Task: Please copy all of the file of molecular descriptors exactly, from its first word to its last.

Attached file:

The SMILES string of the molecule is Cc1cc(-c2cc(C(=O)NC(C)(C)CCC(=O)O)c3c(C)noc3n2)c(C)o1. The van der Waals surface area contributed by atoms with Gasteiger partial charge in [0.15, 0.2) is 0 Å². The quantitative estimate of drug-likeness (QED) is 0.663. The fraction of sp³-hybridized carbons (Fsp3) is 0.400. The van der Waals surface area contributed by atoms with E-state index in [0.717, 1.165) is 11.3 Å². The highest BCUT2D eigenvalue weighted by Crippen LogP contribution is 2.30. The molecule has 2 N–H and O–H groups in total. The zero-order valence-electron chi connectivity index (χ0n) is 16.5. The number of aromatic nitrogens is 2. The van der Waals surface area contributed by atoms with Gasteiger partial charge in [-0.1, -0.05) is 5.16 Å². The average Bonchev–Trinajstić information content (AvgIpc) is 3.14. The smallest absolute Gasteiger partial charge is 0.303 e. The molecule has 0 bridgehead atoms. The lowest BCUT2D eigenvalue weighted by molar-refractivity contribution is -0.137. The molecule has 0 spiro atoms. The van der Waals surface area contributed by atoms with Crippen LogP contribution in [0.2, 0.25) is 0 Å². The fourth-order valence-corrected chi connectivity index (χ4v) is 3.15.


The SMILES string of the molecule is Cc1cc(-c2cc(C(=O)NC(C)(C)CCC(=O)O)c3c(C)noc3n2)c(C)o1. The van der Waals surface area contributed by atoms with Gasteiger partial charge in [0.15, 0.2) is 0 Å². The quantitative estimate of drug-likeness (QED) is 0.663. The fraction of sp³-hybridized carbons (Fsp3) is 0.400. The van der Waals surface area contributed by atoms with E-state index in [0.717, 1.165) is 11.3 Å². The highest BCUT2D eigenvalue weighted by Crippen LogP contribution is 2.30. The molecule has 2 N–H and O–H groups in total. The zero-order valence-electron chi connectivity index (χ0n) is 16.5. The number of aromatic nitrogens is 2. The van der Waals surface area contributed by atoms with Gasteiger partial charge in [-0.1, -0.05) is 5.16 Å². The average Bonchev–Trinajstić information content (AvgIpc) is 3.14. The smallest absolute Gasteiger partial charge is 0.303 e. The molecule has 0 bridgehead atoms. The lowest BCUT2D eigenvalue weighted by molar-refractivity contribution is -0.137. The molecule has 0 spiro atoms. The van der Waals surface area contributed by atoms with Crippen LogP contribution in [0.2, 0.25) is 0 Å². The fourth-order valence-corrected chi connectivity index (χ4v) is 3.15.